EU bank watchdog launches inquiry into Denmark's handling of Danske Bank amid DOJ probe

Alexandra Rogers
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The scandal prompted the resignation of the bank's chief executive Thomas Borgen (Source: Getty)

The European Union's banking supervisor has launched preliminary inquiries into Denmark's financial watchdog in relation to allegations of money laundering at Danske Bank through its Estonia branch.

European Banking Authority chair Andrea Enria today informed the European parliament that it had launched a "preliminary breach of union law inquiries on ... the Danske bank case in Denmark".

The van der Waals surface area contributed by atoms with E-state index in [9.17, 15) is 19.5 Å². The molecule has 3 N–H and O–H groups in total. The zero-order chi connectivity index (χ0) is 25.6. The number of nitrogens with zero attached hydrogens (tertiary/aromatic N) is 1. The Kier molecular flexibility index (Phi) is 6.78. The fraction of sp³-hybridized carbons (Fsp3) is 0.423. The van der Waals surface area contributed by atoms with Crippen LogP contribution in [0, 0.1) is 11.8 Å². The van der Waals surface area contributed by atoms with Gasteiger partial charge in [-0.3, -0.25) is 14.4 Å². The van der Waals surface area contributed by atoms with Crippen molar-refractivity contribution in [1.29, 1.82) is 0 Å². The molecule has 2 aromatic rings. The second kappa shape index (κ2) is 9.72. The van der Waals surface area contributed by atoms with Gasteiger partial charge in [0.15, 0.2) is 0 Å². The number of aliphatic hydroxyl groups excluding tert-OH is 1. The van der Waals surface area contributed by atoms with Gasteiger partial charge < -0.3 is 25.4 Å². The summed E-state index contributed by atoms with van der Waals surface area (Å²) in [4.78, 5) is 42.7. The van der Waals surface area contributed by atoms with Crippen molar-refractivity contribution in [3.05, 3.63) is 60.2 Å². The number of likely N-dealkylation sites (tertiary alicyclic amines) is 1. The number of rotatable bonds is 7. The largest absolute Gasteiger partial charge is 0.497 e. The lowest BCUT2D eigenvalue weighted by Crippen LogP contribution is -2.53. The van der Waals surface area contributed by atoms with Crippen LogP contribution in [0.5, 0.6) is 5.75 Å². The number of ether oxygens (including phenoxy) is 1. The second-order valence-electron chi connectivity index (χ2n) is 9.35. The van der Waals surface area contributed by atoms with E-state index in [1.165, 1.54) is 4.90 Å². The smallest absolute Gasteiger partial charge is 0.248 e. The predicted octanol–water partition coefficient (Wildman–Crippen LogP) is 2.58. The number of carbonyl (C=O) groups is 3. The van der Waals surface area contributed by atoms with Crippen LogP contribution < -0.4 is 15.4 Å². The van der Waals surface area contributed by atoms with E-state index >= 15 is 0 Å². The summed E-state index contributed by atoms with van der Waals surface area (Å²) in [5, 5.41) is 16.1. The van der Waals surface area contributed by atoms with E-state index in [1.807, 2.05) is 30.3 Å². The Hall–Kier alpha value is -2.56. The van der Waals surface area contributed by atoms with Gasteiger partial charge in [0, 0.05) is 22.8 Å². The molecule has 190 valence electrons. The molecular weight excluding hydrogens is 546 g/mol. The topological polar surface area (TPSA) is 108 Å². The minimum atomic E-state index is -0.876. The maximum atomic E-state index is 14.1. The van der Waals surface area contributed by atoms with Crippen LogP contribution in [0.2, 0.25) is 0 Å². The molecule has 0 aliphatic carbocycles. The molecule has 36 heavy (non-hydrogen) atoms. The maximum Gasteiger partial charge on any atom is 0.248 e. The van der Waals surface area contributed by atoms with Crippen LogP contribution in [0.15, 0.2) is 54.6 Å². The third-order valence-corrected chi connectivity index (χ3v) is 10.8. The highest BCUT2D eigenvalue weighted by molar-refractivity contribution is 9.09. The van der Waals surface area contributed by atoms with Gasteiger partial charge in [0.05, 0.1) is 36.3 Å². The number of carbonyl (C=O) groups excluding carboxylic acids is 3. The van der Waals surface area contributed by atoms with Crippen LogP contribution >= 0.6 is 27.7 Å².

The US Department of Justice (DOJ) is conducting a probe into a suspected €200bn (£176bn) money laundering scandal involving suspicious Russian money that took place at its Estonian branch between 2007 and 2015.

The scandal prompted the resignation of the bank's chief executive, Thomas Borgen, last month.

Last week Danske Bank said it was "in dialogue" with authorities regarding the "terminated non-resident portfolio" at the bank’s Estonian branch, including criminal investigations in Estonia and Denmark.

The US DoJ has a track record of extracting enormous fines from European banks over money laundering failings. It fined Dutch lender ING $900m in September after it admitted that criminals had used its accounts to launder money. In 2012 HSBC was forced to pay $1.92bn for money laundering of Mexican drug money.

The Danish Financial Supervisory Authority and Danske Bank were approached for comment.

Read more: Danske Bank shares crash to four-year low over Russian money laundering